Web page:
What They Didn't Tell You About College
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Student Life

What They Didn't Tell You About College

It isn't all it's cracked up to be

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What They Didn't Tell You About College
Wikipedia

Every high schooler spends all four years looking forward to the day they get the chance to walk across the stage and collect the diploma that they've been working toward since elementary school. Some of their teachers will make it seem like after they get that diploma, everything is fine and dandy. Others will be honest with them and they may not tell them exactly what to expect, but they do give some pretty good advice -- like one of my teachers telling me to "make good choices."

It may seem rather trivial to have little pieces of advice that stick with you, but they do help you when you're faced with the unexpected, and there will come a time when you need it. High school doesn't really prepare you for college the way some people will say it does. In fact, making the transition from high school to college is kind of like jumping headfirst into a pool when you didn't check to see how deep it was.

You will miss your family -- just accept it.

When I left for college I was so excited to be on my own and not have my parents watching over everything I did, but after a few months I suddenly realized that I needed them. Sometimes, you do need your parents for advice or maybe even just some encouragement when you're feeling down. Sometimes you just need to get out of your dorm and go see your family. They mean more than you thought they did in high school, and getting to see them and sleep in your own bed for a weekend can be extremely beneficial for your mental health.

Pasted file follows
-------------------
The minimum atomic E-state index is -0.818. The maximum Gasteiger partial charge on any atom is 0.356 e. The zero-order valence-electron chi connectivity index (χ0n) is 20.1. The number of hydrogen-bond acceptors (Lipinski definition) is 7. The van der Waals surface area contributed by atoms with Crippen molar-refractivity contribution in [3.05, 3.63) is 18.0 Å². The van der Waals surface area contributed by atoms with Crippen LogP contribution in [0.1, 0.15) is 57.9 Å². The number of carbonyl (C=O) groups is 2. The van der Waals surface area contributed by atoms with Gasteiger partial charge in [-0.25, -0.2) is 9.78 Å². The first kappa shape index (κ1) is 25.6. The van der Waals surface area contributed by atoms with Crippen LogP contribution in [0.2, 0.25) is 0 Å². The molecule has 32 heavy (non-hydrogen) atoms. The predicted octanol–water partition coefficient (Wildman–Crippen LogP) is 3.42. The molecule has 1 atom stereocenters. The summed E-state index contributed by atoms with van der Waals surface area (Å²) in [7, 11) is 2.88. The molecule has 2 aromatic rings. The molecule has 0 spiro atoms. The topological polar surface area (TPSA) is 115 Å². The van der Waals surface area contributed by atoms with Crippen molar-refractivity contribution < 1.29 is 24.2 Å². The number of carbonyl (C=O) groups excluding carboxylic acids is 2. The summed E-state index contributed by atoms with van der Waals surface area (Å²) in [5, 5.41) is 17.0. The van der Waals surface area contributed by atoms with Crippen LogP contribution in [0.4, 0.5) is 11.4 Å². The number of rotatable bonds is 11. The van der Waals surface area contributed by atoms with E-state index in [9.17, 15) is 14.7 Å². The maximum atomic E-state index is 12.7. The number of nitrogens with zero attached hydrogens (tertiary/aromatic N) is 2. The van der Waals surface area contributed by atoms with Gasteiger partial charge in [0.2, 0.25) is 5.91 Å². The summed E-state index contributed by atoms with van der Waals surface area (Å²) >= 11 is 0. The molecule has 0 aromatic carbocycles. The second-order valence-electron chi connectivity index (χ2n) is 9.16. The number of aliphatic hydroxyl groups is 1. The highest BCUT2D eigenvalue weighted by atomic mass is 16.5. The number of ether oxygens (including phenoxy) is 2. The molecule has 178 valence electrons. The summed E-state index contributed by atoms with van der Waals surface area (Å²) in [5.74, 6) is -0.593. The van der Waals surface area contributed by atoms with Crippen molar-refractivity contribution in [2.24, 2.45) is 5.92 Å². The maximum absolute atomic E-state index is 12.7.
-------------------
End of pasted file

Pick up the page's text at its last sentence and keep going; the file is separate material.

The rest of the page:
You won't make friends in five seconds.

Pretty much every friendship I had in high school was one that was formed in all of a minute. We had all been in school together forever, so making friends wasn't really an issue -- we all knew where we belonged. In college, things are a bit different. You have to reach out to people, sometimes -- they won't always come to you.

Your friends from high school will probably stop talking to you, but it's OK.

Your friends from high school will probably go to all different schools across the state and even the country. With time and distance, you'll probably lose touch. You may still keep sporadic contact with a few people from your graduating class, but overall you are probably too busy having fun with your college friends to worry about your high school friends and they're doing the same thing. That's okay. People grow apart all the time; it doesn't make your time with them any less important.

Weekends aren't going to be all parties and fun.

College can heap on quite the workload. Yeah, you may finish some of your assignments during the week, but it is so much worse to fall behind in a class than it would be to just stay in a few weekends to get ahead in your studies. You're at school for an education, not to party.

Going to class isn't really an option like they told you it would be.

Yeah, you can miss a few classes, but mostly you'll want to be there because if not you could miss out on some pretty big information. Going to your classes is much more important than it may seem. You may think you can teach yourself, but trust me, you can't.

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This article has not been reviewed by Odyssey HQ and solely reflects the ideas and opinions of the creator.
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